If a second Brexit referendum starts to look more likely, business will need to articulate a very different vision of their purpose, says Mark Essex.
Have we been focusing on the daily minutiae of Brexit and losing sight of the bigger picture? In reality, Tuesday’s pivotal parliamentary vote is only one in a series of staging posts to a destination that is still unknown. What comes next? And how should these possibilities affect how we prepare?
Yesterday’s Times newspaper published a handy flow chart to help answer the question of what comes next – neatly laying out the sheer complexity of what could unfold. It offered six starting scenarios, leading to eight potential outcomes, via 46 different routes. End-states ranged from ‘no deal’, a government of national unity and a general election to Norway plus, agreeing the current Withdrawal Agreement or a revised version of the same.
Another option is a second referendum. The political, practical and intellectual hurdles are still viewed as high (the Times charted only three routes to get there). Nonetheless, while our firm advice to businesses remains to keep planning for ‘no deal’, it’s interesting to ask what position business would take if such a scenario arose.At last week’s FT Brexit and Beyond Summit the audience of business leaders recognised that the views of their customers are divided and a concern in the room was that a referendum would reconfirm that split vote. There was a general sense of the need to acknowledge the underlying causes of the original result. I commented that a campaign labelled “Remain” was always going to have something of an image problem in parts of the country where people felt an overwhelming desire for change. It was a point that the headline speaker, Tony Blair, agreed with.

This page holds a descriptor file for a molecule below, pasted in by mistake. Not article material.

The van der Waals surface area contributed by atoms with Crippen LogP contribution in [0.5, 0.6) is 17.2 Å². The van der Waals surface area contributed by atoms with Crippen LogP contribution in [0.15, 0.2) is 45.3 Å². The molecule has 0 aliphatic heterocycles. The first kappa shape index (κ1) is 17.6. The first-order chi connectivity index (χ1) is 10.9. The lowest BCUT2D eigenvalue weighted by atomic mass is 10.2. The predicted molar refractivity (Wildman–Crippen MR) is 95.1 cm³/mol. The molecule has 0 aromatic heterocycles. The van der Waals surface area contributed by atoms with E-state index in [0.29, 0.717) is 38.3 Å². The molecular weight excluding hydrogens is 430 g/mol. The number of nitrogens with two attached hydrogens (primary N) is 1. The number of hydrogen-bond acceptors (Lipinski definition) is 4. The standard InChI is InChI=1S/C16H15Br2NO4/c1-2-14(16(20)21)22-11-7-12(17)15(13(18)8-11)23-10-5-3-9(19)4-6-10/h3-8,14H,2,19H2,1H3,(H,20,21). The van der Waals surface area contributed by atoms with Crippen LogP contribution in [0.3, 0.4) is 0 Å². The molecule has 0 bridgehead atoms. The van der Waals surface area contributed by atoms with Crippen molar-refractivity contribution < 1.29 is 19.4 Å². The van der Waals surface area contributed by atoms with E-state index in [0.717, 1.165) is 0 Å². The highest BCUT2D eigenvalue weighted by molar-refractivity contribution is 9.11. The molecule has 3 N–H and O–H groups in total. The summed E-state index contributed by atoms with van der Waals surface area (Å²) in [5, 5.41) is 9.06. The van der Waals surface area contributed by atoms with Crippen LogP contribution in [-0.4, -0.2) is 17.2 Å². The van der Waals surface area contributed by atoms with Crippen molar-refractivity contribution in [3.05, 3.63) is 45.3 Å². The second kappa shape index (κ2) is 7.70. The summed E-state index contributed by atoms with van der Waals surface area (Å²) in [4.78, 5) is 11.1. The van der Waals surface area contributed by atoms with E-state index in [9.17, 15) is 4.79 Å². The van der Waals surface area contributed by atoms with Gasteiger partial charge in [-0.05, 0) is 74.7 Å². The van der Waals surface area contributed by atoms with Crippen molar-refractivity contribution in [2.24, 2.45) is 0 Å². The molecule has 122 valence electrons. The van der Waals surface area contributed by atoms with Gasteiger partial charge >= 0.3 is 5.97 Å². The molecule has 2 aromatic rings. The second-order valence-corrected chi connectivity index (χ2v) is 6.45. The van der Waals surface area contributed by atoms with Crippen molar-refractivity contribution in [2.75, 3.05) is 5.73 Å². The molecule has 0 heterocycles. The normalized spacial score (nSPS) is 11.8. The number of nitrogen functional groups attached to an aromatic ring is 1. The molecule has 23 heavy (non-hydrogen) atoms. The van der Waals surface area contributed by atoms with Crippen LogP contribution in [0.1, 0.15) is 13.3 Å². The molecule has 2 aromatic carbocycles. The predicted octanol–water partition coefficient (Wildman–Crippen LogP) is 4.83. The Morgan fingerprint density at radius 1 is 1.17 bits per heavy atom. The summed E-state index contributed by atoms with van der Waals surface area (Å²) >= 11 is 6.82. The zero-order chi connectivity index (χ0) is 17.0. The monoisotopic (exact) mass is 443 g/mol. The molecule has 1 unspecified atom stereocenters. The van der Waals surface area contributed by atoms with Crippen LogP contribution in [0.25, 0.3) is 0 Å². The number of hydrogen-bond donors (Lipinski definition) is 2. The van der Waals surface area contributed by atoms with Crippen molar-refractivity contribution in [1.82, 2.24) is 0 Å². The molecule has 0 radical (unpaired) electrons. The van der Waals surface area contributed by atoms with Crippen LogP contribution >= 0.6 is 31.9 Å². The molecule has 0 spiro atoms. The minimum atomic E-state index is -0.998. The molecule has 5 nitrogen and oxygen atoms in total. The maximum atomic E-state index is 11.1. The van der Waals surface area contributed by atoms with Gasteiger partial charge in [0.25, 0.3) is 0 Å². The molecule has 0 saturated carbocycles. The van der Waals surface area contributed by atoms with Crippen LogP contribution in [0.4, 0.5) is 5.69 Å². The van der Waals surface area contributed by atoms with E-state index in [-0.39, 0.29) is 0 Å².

For me, Brexit was like a heart murmur in society: a warning that something needs to change. If we don’t, collectively, take action to fix the underlying causes, we risk society suffering the full heart attack.
Many of those running businesses would, all things being equal, vote to maintain the operating environment and certainty on which they have developed their businesses over decades. Others want the swiftest-possible end to the whole Brexit debate. It’s not clear to me that there is a single business view.
Where I think we can agree, is on the need to acknowledge and address the underlying causes which many believe led to the vote to Leave in the first place. Businesses are well-placed to help deliver a more regionally-balanced kind of economic growth. I call this the Growth Agenda, which – to misquote a former prime minister – would be ‘Tough on Brexit. Tough on the causes of Brexit‘.
The Growth Agenda is an idea we will develop in future editions of this column. But for now, here are agenda items one and two:
One: Invest more outside London and the South East and diversify our economy: In 19th century America, a gold rush town would shut down when the gold ran out. In the UK, we see towns where the jobs created by industries have gone but the people who performed them have been left behind. Business would need to play an active part in helping re-skill and re-employ them, alongside the right policies and incentives from central and local government. Spotting the potential of people and places is something businesses are good at.
Two: Bring some disruptive thinking to delivering public services so we don’t have to wrestle with the unenviable trade-offs of quality versus cost. I have put forward a few ideas along these lines in our recent report, ”Reimagine Public Policy”. The report includes ideas to help benefit claimants avoid the choice between heating and eating, rehabilitate prisoners and, importantly, original ways to build more homes without troubling the deficit.
These ideas are only going to work as part of partnership between business and government. The best structure in which to make that happen is through the government’s Industrial Strategy.
It is surely a cause around which we can unite. Let’s seize the Growth Agenda together.
This article represents the views of the author only, and does not necessarily represent the views or professional advice of KPMG in the UK. You can register for the email subscription list of this column and expert views from our Brexit leaders.